• Mayor Pete gets his debate septuagenarian showdown
    By BRIAN A. HOWEY

    INDIANAPOLIS — At 8 tonight at Loyola Marymount University in Los Angeles, South Bend Mayor Pete Buttigieg’s primetime moment arrives. It is a dynamic his upstart campaign has been seeking since its national breakthrough moment last spring: A less crowded debate stage where the 37-year-old mayor can match his policy chops with the septuagenarian frontrunners Joe Biden, Elizabeth Warren and Bernie Sanders. Missing will be Rep. Eric Swalwell, Beto O’Rourke, Sen. Kamala Harris and that other Rhodes Scholar mayor, Sen. Cory Booker. Tonight could also open up a new era in this Democratic presidential race where the so-called frontrunners affix a bullseye to Mayor Pete’s back.

  • Horse Race: Holcomb reelect continues on historic arc
    By BRIAN A. HOWEY

    INDIANAPOLIS – Gov. Eric Holcomb and Lt. Gov. Suzanne Crouch continued on their historic reelection arc as the Indiana Republican ticket is poised to report a year-end balance of $8.35 million in combined funds. Not only will these be unprecedented fundraising totals, they come with a dearth of corresponding large donations from the three current Democratic gubernatorial campaigns. The campaigns of Woody Myers, State Sen. Eddie Melton and businessman Josh Owens have reported no CFA-11 contributions over $10,000 as of Tuesday. In 2011 for the 2012 open gubernatorial seat, Democrat John Gregg had posted 11 CFA-11 contributions totaling $174,999. In 2015, Gregg had posted 63 such contributions totaling $2.069 million. And in the 2007 ramp-up to challenge Gov. Mitch Daniels, Jim Schellinger had posted 58 CFA-11 contributions totaling $1.311 million, while eventual nominee Jill Long Thompson had posted eight CFA-11 contributions of $285,000. Those two Democrats combined for a total of $1.596 million. Schellinger now serves of Gov. Holcomb's commerce secretary. Eric Holcomb for Indiana, Friends of Suzanne Crouch and the Indiana Republican Party have a combined $8.15 million cash-on-hand. "This number may go higher before we close the books on 2019," Kyle Hupfer, Republican chairman and Holcomb campaign manager, told HPI on Tuesday. "This is $500,000 more than the 2007 record and $1.2 million more than 2015."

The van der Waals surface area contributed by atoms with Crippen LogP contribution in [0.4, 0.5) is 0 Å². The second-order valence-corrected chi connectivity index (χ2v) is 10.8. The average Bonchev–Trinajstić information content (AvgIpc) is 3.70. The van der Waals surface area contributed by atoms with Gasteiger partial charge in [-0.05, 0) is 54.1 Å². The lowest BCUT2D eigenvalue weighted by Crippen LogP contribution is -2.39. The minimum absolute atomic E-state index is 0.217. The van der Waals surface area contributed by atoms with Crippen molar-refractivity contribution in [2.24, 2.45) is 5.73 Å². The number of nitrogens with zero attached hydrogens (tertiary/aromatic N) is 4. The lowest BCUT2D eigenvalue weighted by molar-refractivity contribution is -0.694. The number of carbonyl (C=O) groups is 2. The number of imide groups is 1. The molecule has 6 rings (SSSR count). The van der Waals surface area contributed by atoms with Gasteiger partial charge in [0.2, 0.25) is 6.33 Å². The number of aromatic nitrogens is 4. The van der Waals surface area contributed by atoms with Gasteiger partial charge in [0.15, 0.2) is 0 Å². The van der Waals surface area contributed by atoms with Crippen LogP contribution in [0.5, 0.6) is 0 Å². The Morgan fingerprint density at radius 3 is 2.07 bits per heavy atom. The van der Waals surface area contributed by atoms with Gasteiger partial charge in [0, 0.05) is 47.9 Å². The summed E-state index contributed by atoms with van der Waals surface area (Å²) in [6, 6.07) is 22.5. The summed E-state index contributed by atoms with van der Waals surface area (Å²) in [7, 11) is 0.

• Horse Race: Holcomb reelect continues on historic arc
    By BRIAN A. HOWEY